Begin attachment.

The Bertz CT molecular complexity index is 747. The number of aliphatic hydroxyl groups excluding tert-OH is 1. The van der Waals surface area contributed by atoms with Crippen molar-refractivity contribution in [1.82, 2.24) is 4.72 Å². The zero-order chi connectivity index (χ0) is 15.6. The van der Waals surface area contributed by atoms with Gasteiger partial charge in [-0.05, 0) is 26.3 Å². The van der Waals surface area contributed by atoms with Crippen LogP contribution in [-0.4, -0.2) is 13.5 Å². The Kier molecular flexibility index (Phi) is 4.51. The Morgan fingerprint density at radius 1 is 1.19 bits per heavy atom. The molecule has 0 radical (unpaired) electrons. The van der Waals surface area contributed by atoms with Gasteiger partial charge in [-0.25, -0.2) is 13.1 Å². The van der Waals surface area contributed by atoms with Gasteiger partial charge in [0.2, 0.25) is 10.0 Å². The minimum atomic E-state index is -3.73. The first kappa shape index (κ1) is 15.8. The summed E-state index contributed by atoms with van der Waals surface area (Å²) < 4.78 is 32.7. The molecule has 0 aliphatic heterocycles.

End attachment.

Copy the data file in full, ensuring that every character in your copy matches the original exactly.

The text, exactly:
The Bertz CT molecular complexity index is 747. The number of aliphatic hydroxyl groups excluding tert-OH is 1. The van der Waals surface area contributed by atoms with Crippen molar-refractivity contribution in [1.82, 2.24) is 4.72 Å². The zero-order chi connectivity index (χ0) is 15.6. The van der Waals surface area contributed by atoms with Gasteiger partial charge in [-0.05, 0) is 26.3 Å². The van der Waals surface area contributed by atoms with Crippen LogP contribution in [-0.4, -0.2) is 13.5 Å². The Kier molecular flexibility index (Phi) is 4.51. The Morgan fingerprint density at radius 1 is 1.19 bits per heavy atom. The molecule has 0 radical (unpaired) electrons. The van der Waals surface area contributed by atoms with Gasteiger partial charge in [-0.25, -0.2) is 13.1 Å². The van der Waals surface area contributed by atoms with Gasteiger partial charge in [0.2, 0.25) is 10.0 Å². The minimum atomic E-state index is -3.73. The first kappa shape index (κ1) is 15.8. The summed E-state index contributed by atoms with van der Waals surface area (Å²) < 4.78 is 32.7. The molecule has 0 aliphatic heterocycles.